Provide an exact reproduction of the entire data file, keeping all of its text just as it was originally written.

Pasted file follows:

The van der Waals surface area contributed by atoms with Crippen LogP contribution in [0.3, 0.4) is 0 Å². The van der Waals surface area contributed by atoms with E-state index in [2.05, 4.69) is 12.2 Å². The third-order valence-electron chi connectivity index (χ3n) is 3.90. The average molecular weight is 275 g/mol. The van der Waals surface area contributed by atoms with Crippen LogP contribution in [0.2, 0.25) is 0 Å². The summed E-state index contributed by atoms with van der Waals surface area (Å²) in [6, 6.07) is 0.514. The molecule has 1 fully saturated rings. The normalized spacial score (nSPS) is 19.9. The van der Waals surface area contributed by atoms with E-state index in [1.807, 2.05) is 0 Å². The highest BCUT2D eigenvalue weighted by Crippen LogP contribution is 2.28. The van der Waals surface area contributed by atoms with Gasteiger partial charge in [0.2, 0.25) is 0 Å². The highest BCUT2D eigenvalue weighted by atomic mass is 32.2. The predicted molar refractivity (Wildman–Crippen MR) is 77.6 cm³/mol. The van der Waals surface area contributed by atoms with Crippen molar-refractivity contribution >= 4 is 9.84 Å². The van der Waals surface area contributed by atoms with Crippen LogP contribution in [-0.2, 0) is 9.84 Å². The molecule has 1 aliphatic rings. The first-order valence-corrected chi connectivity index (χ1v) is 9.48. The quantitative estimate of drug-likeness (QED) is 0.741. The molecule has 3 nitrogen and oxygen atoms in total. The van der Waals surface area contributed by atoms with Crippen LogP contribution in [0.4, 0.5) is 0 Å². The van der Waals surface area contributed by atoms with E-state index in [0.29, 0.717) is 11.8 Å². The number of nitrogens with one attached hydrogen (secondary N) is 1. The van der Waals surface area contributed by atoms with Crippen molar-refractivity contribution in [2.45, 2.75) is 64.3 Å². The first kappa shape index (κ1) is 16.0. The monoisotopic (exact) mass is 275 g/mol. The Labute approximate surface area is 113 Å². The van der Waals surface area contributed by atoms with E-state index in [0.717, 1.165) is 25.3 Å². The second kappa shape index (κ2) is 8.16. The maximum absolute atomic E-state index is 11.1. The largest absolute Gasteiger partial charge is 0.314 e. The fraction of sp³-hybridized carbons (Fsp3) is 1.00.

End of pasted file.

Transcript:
The van der Waals surface area contributed by atoms with Crippen LogP contribution in [0.3, 0.4) is 0 Å². The van der Waals surface area contributed by atoms with E-state index in [2.05, 4.69) is 12.2 Å². The third-order valence-electron chi connectivity index (χ3n) is 3.90. The average molecular weight is 275 g/mol. The van der Waals surface area contributed by atoms with Crippen LogP contribution in [0.2, 0.25) is 0 Å². The summed E-state index contributed by atoms with van der Waals surface area (Å²) in [6, 6.07) is 0.514. The molecule has 1 fully saturated rings. The normalized spacial score (nSPS) is 19.9. The van der Waals surface area contributed by atoms with E-state index in [1.807, 2.05) is 0 Å². The highest BCUT2D eigenvalue weighted by Crippen LogP contribution is 2.28. The van der Waals surface area contributed by atoms with Gasteiger partial charge in [0.2, 0.25) is 0 Å². The highest BCUT2D eigenvalue weighted by atomic mass is 32.2. The predicted molar refractivity (Wildman–Crippen MR) is 77.6 cm³/mol. The van der Waals surface area contributed by atoms with Crippen molar-refractivity contribution >= 4 is 9.84 Å². The van der Waals surface area contributed by atoms with Crippen LogP contribution in [-0.2, 0) is 9.84 Å². The molecule has 1 aliphatic rings. The first-order valence-corrected chi connectivity index (χ1v) is 9.48. The quantitative estimate of drug-likeness (QED) is 0.741. The molecule has 3 nitrogen and oxygen atoms in total. The van der Waals surface area contributed by atoms with Crippen LogP contribution in [0.4, 0.5) is 0 Å². The van der Waals surface area contributed by atoms with E-state index in [0.29, 0.717) is 11.8 Å². The number of nitrogens with one attached hydrogen (secondary N) is 1. The van der Waals surface area contributed by atoms with Crippen molar-refractivity contribution in [2.45, 2.75) is 64.3 Å². The first kappa shape index (κ1) is 16.0. The monoisotopic (exact) mass is 275 g/mol. The Labute approximate surface area is 113 Å². The van der Waals surface area contributed by atoms with E-state index in [0.717, 1.165) is 25.3 Å². The second kappa shape index (κ2) is 8.16. The maximum absolute atomic E-state index is 11.1. The largest absolute Gasteiger partial charge is 0.314 e. The fraction of sp³-hybridized carbons (Fsp3) is 1.00.